• an independent bank platform guaranteeing long-term stability;

  • a multi-banking solution achieving best pricing from a pool of 50 funders; and

  • a global target and multi-regional deployment of the programme with defined phases.

"We have a good platform with a good level of credibility that is working," beams Gerardin, and at four months of full implementation suppliers were getting paid in ten days and cash flow had improved by €65m.

It is entirely down to the supplier whether they wish to use the pool of financial institutions in the programme to sell their receivables and get paid early or not. If they do, then PrimeRevenue takes part of the discount - the platform provides complete transparency of what is getting to the supplier by the financial institution or by Michelin.

Next to banks, PrimeRevenue also opens
the supply chain finance market to capital
market investors who can also purchase the supplier receivables via its London based entity. "We take the invoice and create an asset in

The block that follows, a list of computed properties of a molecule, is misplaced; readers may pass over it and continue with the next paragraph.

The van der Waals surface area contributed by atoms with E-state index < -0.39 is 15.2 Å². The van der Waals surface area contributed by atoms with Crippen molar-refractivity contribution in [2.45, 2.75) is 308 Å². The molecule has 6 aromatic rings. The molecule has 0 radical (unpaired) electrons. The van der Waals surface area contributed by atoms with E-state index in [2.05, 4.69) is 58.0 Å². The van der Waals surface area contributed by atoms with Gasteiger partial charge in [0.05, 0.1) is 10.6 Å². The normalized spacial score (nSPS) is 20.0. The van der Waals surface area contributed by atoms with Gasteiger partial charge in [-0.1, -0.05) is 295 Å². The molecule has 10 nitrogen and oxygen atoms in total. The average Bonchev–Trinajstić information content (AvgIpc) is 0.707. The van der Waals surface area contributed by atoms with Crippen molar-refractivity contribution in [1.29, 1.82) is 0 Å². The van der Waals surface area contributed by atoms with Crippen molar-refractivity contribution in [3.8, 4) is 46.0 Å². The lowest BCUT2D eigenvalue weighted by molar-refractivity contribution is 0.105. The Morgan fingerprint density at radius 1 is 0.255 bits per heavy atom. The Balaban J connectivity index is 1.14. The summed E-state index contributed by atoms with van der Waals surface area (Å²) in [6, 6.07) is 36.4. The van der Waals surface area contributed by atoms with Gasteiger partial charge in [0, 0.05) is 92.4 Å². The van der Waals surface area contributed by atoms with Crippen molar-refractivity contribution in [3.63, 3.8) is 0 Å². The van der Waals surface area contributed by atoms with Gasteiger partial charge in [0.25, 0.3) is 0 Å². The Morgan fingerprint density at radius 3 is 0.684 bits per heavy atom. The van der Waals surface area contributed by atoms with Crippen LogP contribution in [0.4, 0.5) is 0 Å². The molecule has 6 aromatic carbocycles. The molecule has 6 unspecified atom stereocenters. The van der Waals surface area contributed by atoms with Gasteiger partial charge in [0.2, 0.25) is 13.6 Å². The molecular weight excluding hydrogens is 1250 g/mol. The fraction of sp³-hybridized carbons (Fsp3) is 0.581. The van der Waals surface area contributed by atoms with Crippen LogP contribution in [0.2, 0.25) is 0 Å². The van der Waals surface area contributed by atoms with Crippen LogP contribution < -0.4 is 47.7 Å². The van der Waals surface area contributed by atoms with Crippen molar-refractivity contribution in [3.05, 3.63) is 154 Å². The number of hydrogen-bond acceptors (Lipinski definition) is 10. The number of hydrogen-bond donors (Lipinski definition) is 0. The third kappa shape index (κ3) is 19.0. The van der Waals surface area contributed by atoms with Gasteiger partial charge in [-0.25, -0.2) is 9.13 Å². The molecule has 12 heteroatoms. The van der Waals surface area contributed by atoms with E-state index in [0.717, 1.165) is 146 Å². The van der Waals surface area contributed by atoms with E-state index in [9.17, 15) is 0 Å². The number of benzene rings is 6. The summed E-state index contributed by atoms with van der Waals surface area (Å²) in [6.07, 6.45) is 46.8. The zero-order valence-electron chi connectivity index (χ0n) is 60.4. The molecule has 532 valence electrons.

the capital markets," says PJ Bain, the SCF provider's CEO.

 

Learning points

Almost two years on, the programme has grown steadily, freeing up more than US$65m in working capital. The secrets of success seem to be fairly straightforward - full support from the top, listening to what suppliers and all the buyers want, ensuring multi-funding, multi-country and multi-currency functionality, fast and easy supplier onboarding, and invoice approval and complete transparency.

As for my motley collection of SUV tyres, I have an open invitation to the Auvergne and an admission that Michelin's market share was an area for development in the UK. I look forward to the perfect four.

Clarissa Dann is editor-in-chief of TFR

References: 

 

  1. See http://michel.in/2eBXCje for an example of ethical supply chain management

  2. http://michel.in/1KAxJqs